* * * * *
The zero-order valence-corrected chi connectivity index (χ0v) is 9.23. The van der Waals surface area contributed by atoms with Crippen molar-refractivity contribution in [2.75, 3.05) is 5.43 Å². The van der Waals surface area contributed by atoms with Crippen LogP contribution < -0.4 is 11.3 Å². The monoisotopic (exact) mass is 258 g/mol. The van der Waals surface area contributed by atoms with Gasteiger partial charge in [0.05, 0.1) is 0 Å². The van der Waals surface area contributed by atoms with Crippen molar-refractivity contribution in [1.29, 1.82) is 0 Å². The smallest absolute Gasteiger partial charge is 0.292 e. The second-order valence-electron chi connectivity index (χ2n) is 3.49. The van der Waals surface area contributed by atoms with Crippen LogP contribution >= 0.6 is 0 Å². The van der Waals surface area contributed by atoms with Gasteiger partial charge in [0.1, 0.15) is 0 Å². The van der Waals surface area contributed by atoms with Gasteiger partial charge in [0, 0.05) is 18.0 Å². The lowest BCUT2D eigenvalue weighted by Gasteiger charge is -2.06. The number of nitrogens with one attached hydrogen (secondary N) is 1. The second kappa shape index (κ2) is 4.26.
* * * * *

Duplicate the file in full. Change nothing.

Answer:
The zero-order valence-corrected chi connectivity index (χ0v) is 9.23. The van der Waals surface area contributed by atoms with Crippen molar-refractivity contribution in [2.75, 3.05) is 5.43 Å². The van der Waals surface area contributed by atoms with Crippen LogP contribution < -0.4 is 11.3 Å². The monoisotopic (exact) mass is 258 g/mol. The van der Waals surface area contributed by atoms with Gasteiger partial charge in [0.05, 0.1) is 0 Å². The van der Waals surface area contributed by atoms with Crippen molar-refractivity contribution in [1.29, 1.82) is 0 Å². The smallest absolute Gasteiger partial charge is 0.292 e. The second-order valence-electron chi connectivity index (χ2n) is 3.49. The van der Waals surface area contributed by atoms with Crippen LogP contribution >= 0.6 is 0 Å². The van der Waals surface area contributed by atoms with Gasteiger partial charge in [0.1, 0.15) is 0 Å². The van der Waals surface area contributed by atoms with Gasteiger partial charge in [0, 0.05) is 18.0 Å². The lowest BCUT2D eigenvalue weighted by Gasteiger charge is -2.06. The number of nitrogens with one attached hydrogen (secondary N) is 1. The second kappa shape index (κ2) is 4.26.